A couple of questions if you're so inclined: 1) does the modeling that SW and you do require this premise? If so, why? And, finally, what's the nature of the "necessity" involved?

      Thanks again for the dialogue.

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    27. Greg, my work is actually empirical, so while I do some modelling I am not an expert. I will take a shot at it though.

      Equilibrium is a situation where the plans of economic participants (i.e. buyers and sellers) are consistent. Anon refers to what is called a Walrasian or competitive equilibrium. Graphically, it is where demand and supply intersect. In this case consistency is achieved because the quantity offered by the sellers at that price is the same as the quantity demanded by the buyers. However, there are type of equilibria that are not competitive (quantity demanded and supplied are not equal) yet the plans of buyers and sellers are consistent.

      Anyway, going back to the competitive equilibrium, the assumption here is that there is a so-called Walrasian auctioneer who calls prices, sees how much people are willing to sell and buy at that price, and if they two quantities are different he adjusts the price. No trades are allowed to happen until the auctioneer has figured out the price that equates the two. Once he has, buyers and sellers are allowed to trade at that price.

      Clearly, the assumption that an auctioneer performs this role is quite unrealistic. Walras was not very explicit about how the competitive equilibrium would be achieved in real life. He simply said that it would occur through trial and error (tatonnement). However, the cobweb model (http://en.wikipedia.org/wiki/Cobweb_model) showed that whether, in fact, trial and error will work depends on how people form expectations. With adaptive expectations, for example, the market may never converge to the competitive equilibrium depending on the slope of demand relative to supply. Instead, sellers may end up overproducing every other year and underproducing in-between. Muth suggested however that such behavior is inconsistent with rational individuals. Eventually, sellers should realize what they are doing wrong (learn from their mistakes). The equilibrium that emerges when people use all the information available to them is the rational expectations equilibrium (RE), and under certain conditions the Walrasian equilibrium is in fact a RE equilibrium. So, you see, once we get rid of RE, it is hard to justify why markets, even without frictions, should converge to the competitive equilibrium. This is a problem not just for SW but for most models, macro or micro, that make this claim. Now, I am not saying that there are no modelling techniques that involve more complicated, expectation-formation mechanisms. But these tend to be the exception.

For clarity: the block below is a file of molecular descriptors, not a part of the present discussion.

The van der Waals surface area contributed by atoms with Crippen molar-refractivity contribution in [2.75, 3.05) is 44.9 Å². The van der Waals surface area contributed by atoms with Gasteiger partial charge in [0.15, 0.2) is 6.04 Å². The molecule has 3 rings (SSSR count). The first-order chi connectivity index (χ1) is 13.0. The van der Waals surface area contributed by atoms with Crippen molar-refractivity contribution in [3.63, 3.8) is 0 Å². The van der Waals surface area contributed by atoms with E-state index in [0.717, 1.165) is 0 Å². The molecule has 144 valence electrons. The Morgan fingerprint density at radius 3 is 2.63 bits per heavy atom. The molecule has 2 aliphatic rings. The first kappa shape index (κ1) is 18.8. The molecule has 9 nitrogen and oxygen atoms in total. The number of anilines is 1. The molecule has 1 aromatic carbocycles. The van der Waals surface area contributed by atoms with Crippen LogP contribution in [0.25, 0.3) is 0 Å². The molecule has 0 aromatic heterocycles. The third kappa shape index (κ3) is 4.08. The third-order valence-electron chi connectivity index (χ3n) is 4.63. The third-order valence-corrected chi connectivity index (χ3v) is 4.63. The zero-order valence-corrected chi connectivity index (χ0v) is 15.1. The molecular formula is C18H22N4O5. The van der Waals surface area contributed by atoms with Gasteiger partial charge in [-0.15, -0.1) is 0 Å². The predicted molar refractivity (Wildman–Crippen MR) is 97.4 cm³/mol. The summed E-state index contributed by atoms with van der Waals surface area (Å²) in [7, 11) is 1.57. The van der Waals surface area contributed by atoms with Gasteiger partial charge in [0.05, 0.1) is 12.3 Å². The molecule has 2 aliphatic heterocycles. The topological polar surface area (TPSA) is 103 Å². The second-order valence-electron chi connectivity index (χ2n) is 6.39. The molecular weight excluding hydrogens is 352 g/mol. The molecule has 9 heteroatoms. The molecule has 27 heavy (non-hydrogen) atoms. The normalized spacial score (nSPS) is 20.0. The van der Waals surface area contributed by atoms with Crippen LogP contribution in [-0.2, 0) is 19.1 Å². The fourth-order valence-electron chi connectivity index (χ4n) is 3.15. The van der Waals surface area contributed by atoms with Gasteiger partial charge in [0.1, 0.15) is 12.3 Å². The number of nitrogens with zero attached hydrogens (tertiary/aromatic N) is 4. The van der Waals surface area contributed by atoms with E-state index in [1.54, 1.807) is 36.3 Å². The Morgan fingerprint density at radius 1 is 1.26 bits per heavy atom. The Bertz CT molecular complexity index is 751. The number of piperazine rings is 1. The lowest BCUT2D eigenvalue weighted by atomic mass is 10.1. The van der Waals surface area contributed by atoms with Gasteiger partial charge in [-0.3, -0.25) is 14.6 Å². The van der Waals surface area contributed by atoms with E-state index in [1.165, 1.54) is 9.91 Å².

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    28. CA, thanks for taking the time to respond and for the lucid explanation. I think I've got it and may try again to address some of these issues on my blog.

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    29. "The only virtue of rational expectations macro (RA macro), which Athreya explains so nicely in this book, is that it killed Keynesian macro." Compare Gintis with the likes of Krugman, and you get the idea.

      So you appreciate a heterodox economist because he cannot stand Keynes. As usual the real issue is an ideological one. Even seventy years after the General Theory has been published some right-wing economists cannot stand the notion that in a balance sheet recession an economy is not, as in normal times, supply- but demand-constrained.

      The real radicals are not the guys who are saying that every few decades we reach a dire situation where we gotta throw the normal rulebook temporarily out of the window. It is the folks who are denying that
      this dire situation exists (denying involuntary unemployment and so on).

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    30. You just don't get it!

      First, Gintis is a good economist for his contributions to the science, like, for example, on the puzzle of prosociality. What he wrote about Keynesian economics is just further proof.

      Second, nowhere did Gintis say that he cannot stand Keynes. That you chose to express yourself that way shows a lot, but more on that later on. I don't know how he feels about him. I, personally, think Keynes had some powerful ideas and contributions, and was a prolific writer. I quote him often in my syllabus.

      As far as ideology, again, how wrong can you be? Steve is arguing that the problem IS low demand for certain goods and services, due to the lack of safe collateral. As for me, I favor a permanently higher expenditure for public infrastructure, I supported much of the stimulus bill (on the basis that it helped localities to continue to provide worthwhile public services despite falling tax revenue), and favor an increase in marginal tax-rates for the upper income distribution to pre-Bush levels. These are not right-wing positions!